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  • economy
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  • people from haifa
  • twin towns – sister cities
  • see also
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Haifa

  • חֵיפָה
  • حيفا
From upper left: View of Haifa at night from Mount Carmel; Baháʼí World Centre; aerial view of the Haifa University; Ahmadiyya Mahmood Mosque; the Carmelit; National Museum of Science, Technology, and Space; view of Haifa during the day from Mount Carmel.
From upper left: View of Haifa at night from Mount Carmel; Baháʼí World Centre; aerial view of the Haifa University; Ahmadiyya Mahmood Mosque; the Carmelit; National Museum of Science, Technology, and Space; view of Haifa during the day from Mount Carmel.
Flag of Haifa
Flag
Coat of arms of Haifa.svg
Coat of arms
Map of Haifa
Map of Haifa
Haifa is located in Northern Haifa region of Israel
Haifa
Haifa
Location in Israel
Haifa is located in Israel
Haifa
Haifa
Haifa (Israel)
Coordinates: 32°49′0″N 34°59′0″E / 32°49′0″N 34°59′0″E / 32.81667; 34.98333

Haifa (Hebrew: חֵיפָה Ḥefa [χeˈfa]; Arabic: حيفاḤayfa)[2] is the third-largest city in Israel – after Jerusalem and Tel Aviv – with a population of 283,640 in 2018. The city of Haifa forms part of the Haifa metropolitan area, the second- or third-most populous metropolitan area in Israel.[3][4] It is home to the Baháʼí World Centre, and is a UNESCO World Heritage Site and a destination for Baháʼí pilgrims.[5]

Built on the slopes of Mount Carmel, the settlement has a history spanning more than 3,000 years. The earliest known settlement in the vicinity was Tell Abu Hawam, a small port city established in the Late Bronze Age (14th century BCE).[6] In the 3rd century CE, Haifa was known as a dye-making center. Over the millennia, the Haifa area has changed hands: being conquered and ruled by the Canaanites, Israelites, Phoenicians, Persians, Hasmoneans, Romans, Byzantines, Arabs, Crusaders, Ottomans, and the British. Since the establishment of the Israeli state in 1948, the Haifa Municipality has governed the city.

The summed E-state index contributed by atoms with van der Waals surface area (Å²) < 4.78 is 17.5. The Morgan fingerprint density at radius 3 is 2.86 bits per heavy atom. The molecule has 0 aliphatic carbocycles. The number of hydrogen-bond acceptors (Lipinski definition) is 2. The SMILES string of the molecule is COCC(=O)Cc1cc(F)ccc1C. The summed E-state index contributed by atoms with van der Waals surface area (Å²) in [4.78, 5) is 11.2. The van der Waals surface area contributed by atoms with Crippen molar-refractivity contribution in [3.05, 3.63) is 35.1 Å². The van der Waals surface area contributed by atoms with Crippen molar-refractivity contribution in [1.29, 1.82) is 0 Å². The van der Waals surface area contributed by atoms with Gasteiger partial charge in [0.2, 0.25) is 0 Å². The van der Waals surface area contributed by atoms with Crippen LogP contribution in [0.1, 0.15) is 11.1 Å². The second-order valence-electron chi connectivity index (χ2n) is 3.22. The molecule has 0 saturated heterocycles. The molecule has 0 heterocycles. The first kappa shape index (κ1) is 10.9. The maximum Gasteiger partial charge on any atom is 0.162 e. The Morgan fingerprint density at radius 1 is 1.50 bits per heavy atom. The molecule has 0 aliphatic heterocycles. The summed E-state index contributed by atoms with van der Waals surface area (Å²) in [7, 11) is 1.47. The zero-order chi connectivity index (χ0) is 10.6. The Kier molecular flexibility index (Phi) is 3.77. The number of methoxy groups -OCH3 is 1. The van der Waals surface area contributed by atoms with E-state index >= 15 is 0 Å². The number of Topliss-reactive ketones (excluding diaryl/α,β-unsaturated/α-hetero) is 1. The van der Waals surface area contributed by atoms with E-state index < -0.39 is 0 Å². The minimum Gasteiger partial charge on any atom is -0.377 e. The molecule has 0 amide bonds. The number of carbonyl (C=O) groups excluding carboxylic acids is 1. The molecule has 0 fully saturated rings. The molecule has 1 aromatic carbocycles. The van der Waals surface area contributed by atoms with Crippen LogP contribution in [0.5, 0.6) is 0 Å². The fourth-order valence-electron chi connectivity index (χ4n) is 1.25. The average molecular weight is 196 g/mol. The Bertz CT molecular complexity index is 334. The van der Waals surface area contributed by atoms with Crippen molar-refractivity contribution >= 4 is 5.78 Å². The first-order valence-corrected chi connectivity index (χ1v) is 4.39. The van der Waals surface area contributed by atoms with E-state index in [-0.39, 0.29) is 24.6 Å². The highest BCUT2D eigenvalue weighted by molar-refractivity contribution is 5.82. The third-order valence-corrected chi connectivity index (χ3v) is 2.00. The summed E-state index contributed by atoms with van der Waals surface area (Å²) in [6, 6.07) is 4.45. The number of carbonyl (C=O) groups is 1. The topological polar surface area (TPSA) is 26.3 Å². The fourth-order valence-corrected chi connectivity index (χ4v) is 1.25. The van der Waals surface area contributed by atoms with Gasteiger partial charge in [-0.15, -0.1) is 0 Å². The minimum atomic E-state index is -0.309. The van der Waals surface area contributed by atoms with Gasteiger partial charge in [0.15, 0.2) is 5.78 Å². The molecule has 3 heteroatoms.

As of 2016, the city is a major seaport located on Israel's Mediterranean coastline in the Bay of Haifa covering 63.7 square kilometres (24.6 sq mi). It lies about 90 kilometres (56 mi) north of Tel Aviv and is the major regional center of northern Israel. According to researcher Jonathan Kis-Lev, Haifa is considered a relative haven for coexistence between Jews and Arabs.[7] Two respected academic institutions, the University of Haifa and the Technion, are located in Haifa, in addition to the largest K–12 school in Israel, the Hebrew Reali School. The city plays an important role in Israel's economy. It is home to Matam, one of the oldest and largest high-tech parks in the country; Haifa also owns the only underground rapid transit system located in Israel, known as the Carmelit.[8][9] Haifa Bay is a center of heavy industry, petroleum refining and chemical processing. Haifa formerly functioned as the western terminus of an oil pipeline from Iraq via Jordan.[10]